The Defence White Paper was delayed under Abbott and is now in limbo under Turnbull who wants it given further attention. Defence Minister Marise Payne has to do a lot of preparation for the public and diplomatic discussion that will come after its release. And of course the university deregulation plan put aside by Turnbull needs an alternative proposal.
On the treatment of asylum seekers Turnbull, amid international human rights condemnation, vacillates between appeasing the hard right wing and what his Christian conscience tells him. Or ‘intellectual compassion’ as he puts it. On the field of war you cannot always expect people to act rationally. The same applies to incarcerated innocent people. They don’t, however, deserve life sentences when innocent of any crime.
And health policy has become a mess and both parties will need to address it in the near future.
Thus it is that Bill Shorten has gone from short odds to win the next election to rank outsider. He doesn’t have the charisma of Turnbull and although the Royal Commission has found him innocent of any wrongdoing, some mud has stuck. The recent revelation of branch stacking simply underscores the negative view people have of him.
On the brighter side, whatever tax package Turnbull takes to the election will be a hard sell and it will give Labor a decent campaign pitch. Notwithstanding the importance of economics, Shorten must come up with a narrative that grabs the attention of the community.
How should he go about it?
A starting point would be a narrative about the decline in our democracy and the conservative’s participation in it. He could take the moral high ground, even acknowledge the faults, the corruption on both sides together with the destruction of our parliamentary conventions and institutions. Shout the need for a new truly representative democracy as often as Abbott said; “Stop the Boats”.
In every utterance, good democracies can only deliver good government and outcomes if the electorate demands it. Differentiate and deliver a campaign message that speaks to young and old alike by appealing to people to participate in this new democracy where all policy is centered on the common good. I can hear the first sentence of his first speech:
“I speak to all who have a common interest in renewing our democracy regardless of ideological association”.
Besides internal reform that engages its members, Labor needs to look at ways of opening our democracy to new ways of doing politics: ways that engage those that are in a political malaise so that they feel part of the decision-making process again.
Some examples of this are fixed terms, and the genuine reform of Question Time with an independent Speaker. Mark Latham even advocates (among other things) its elimination in a new book. In fact, regardless of what you may think of him, he has many suggestions of considerable merit.
Among many other things Shorten needs to promote the principle of transparency by advocating things like no advertising in the final month of an election campaign, and policies and costing submitted in the same time frame. You can add reform of the Senate into this mix, and perhaps some form of citizen initiated referendum. Also things like implementing marriage equality and a form of a National ICAC. Perhaps even a 10 point common good caveat on all legalisation.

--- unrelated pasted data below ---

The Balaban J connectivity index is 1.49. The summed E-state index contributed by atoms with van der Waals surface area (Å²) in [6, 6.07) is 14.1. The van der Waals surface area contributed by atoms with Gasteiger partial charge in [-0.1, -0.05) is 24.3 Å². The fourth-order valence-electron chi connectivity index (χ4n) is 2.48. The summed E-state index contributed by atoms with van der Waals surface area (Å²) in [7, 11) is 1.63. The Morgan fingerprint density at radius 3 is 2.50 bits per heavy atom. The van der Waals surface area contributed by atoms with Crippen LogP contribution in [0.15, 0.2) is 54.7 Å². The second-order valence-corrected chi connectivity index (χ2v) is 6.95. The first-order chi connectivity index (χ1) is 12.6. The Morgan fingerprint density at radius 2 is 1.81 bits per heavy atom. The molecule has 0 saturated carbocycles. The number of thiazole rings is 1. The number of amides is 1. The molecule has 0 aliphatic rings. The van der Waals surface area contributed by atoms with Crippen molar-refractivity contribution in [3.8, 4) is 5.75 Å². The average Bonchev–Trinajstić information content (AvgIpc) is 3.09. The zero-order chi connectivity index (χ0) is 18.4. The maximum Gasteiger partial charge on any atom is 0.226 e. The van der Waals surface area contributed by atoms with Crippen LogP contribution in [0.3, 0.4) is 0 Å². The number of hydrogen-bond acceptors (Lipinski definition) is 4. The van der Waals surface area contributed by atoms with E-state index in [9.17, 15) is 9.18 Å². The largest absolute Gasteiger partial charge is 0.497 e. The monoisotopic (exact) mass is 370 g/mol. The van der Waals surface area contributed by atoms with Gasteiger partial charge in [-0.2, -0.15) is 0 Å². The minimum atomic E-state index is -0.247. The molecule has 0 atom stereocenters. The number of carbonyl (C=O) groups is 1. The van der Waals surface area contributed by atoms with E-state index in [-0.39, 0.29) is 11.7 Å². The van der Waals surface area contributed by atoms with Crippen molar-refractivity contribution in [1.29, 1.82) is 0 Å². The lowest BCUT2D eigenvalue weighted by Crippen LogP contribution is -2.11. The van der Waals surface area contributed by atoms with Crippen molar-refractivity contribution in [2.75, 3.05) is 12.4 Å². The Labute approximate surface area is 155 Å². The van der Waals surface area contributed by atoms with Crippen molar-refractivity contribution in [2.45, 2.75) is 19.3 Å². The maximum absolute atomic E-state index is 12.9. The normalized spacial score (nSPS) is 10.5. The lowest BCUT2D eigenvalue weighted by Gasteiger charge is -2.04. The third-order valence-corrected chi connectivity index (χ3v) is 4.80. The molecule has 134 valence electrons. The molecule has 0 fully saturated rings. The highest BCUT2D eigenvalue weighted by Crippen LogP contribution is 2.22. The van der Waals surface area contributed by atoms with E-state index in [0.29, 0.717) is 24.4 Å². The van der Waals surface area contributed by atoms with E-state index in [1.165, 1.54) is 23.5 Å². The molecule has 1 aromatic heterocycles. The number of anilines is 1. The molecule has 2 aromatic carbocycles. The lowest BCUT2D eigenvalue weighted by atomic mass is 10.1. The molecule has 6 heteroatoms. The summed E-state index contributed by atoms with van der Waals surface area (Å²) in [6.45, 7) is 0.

He needs to convince people of a collective democracy that involves the people. A creative and exciting one.
In a future world dependent on innovation it will be ideas that determine government, and not the pursuit of power for power’s sake.
His narrative must convince the lost voters who have left our democracy to return. (and I am assuming that most would be Labor). He has to turn Labor’s ideology on its head, re-examine it, and then reintroduce it as an enlightened opposite to the Tea Party politics that conservatism has descended into.
Uppermost in his mind should be the “say it like it is” rhetoric of Bernie Sanders and Jeremy Corbyn.
He must promote and vigorously argue the case for action against growing inequality in all its nefarious guises, cast off its socialist tag and replace it with a simple proposition of the common good versus elitism. The same fight must also be had for the future of the planet.
He must turn his attention to the young, and have the courage to ask of them that they should go beyond personal selfish desire and aspiration and accomplish not the trivial, but greatness. That they should not allow the morality they have inherited from good folk to be corrupted by the immorality of right-wing political indoctrination.
He might even make it Labor policy to lower the voting age to sixteen (16 year olds are given that right in the Scottish referendum). An article I read recently suggested the teaching of politics from Year 8, with eligibility to vote being automatic if you were on the school roll. Debates would be part of the curriculum and voting would be supervised on the school grounds. With an aging population the young would then not feel disenfranchised.
Now that’s radical thinking; the sort of thing that commands respect. It might also ensure voters for life.
Perhaps the first thing he should do is employ a stylist. He always looks like he’s had a night on the town, worn the suit to bed and has never learnt to tie a knot. That aside Labor has its back to the wall.
The ALP’s chance of winning the election has likely evaporated with the fall of Abbott. It has no choice but to go with Shorten.
Whether he has the ideas to match Turnbull is unknown. What is known is that he certainly doesn’t have the charisma.